Paintbrushes are the go-to paint applicator, as they have been used for eons. They are easy to use and easy to clean (especially so with latex paint). Most jobs can be accomplished with a large brush (4”+) and a small brush (2”), making paintbrushes a good general-purpose choice for applying paint on both interior and exterior surfaces.
Paintbrushes come in a variety of sizes, styles and bristle types and each plays a part in the end result of your paint job. Small-sized brushes are ideal for working in smaller areas and for detail work, whereas large brushes are better when painting a larger surface. Use square or flat-tipped brushes for general painting projects because they can cover a large area in less time. Angular, or chiseled, brushes are ideal for cutting into corners and painting trim, molding and windows.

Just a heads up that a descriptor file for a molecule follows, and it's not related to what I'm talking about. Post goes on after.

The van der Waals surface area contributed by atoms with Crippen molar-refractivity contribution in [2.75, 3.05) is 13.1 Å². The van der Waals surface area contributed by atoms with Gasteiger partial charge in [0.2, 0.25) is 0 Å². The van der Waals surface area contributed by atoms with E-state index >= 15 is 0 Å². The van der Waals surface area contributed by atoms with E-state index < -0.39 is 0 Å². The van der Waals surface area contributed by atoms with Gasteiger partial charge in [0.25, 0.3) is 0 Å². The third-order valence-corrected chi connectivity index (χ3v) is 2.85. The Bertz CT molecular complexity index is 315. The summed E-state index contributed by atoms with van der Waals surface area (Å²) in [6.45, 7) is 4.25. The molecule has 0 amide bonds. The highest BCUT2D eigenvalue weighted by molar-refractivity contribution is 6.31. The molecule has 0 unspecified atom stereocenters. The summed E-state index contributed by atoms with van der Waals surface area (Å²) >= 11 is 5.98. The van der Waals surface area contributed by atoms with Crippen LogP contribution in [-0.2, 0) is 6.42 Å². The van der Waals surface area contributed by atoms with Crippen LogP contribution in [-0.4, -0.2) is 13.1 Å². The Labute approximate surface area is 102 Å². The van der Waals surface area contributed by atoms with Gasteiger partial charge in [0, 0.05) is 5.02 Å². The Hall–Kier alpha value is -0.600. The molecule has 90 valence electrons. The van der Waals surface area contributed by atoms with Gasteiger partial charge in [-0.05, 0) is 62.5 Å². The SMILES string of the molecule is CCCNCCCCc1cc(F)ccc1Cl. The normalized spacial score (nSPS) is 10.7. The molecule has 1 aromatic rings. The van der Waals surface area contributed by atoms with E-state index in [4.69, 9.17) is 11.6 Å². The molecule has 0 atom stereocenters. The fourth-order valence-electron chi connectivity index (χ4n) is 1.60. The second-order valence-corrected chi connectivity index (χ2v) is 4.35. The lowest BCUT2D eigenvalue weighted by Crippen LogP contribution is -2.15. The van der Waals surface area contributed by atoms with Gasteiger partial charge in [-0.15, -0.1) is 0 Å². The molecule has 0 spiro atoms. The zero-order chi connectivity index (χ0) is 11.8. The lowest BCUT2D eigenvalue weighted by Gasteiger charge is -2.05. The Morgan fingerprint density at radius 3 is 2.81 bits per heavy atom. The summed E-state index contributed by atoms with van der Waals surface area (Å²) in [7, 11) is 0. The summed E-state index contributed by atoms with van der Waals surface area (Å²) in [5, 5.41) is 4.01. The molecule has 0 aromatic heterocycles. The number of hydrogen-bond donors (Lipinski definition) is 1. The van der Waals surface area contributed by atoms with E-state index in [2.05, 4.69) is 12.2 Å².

Paintbrushes are made with either natural bristles or synthetic bristles, and each type works better with particular paint types and on particular surfaces. Choose wisely for the project at hand. Use natural-bristle brushes with oil-based, alkyd paints, stains and varnishes. They don't work well with water-based paints because the bristles get wet the same way hair does, and so become limp and less effective. Natural-bristle brushes also don't work well on rough surfaces, which can break the bristles' flagged ends. Artificial-filament brushes, made from nylon or polyester or both, work well on rough surfaces and with any kind of paint. Nylon-filament brushes are durable and generally less expensive than natural bristle brushes. Polyester filaments are popular with do-it-yourselfers because of their low price. They retain their stiffness better than any other kind of brush. The drawback is that because they are a stiffer-type brush they have less flex and leave more brush marks on surfaces. Also, they are not as easy to clean as nylon. Nylon/polyester blends are the most popular synthetic paintbrushes since they combine the best qualities of both for great performance.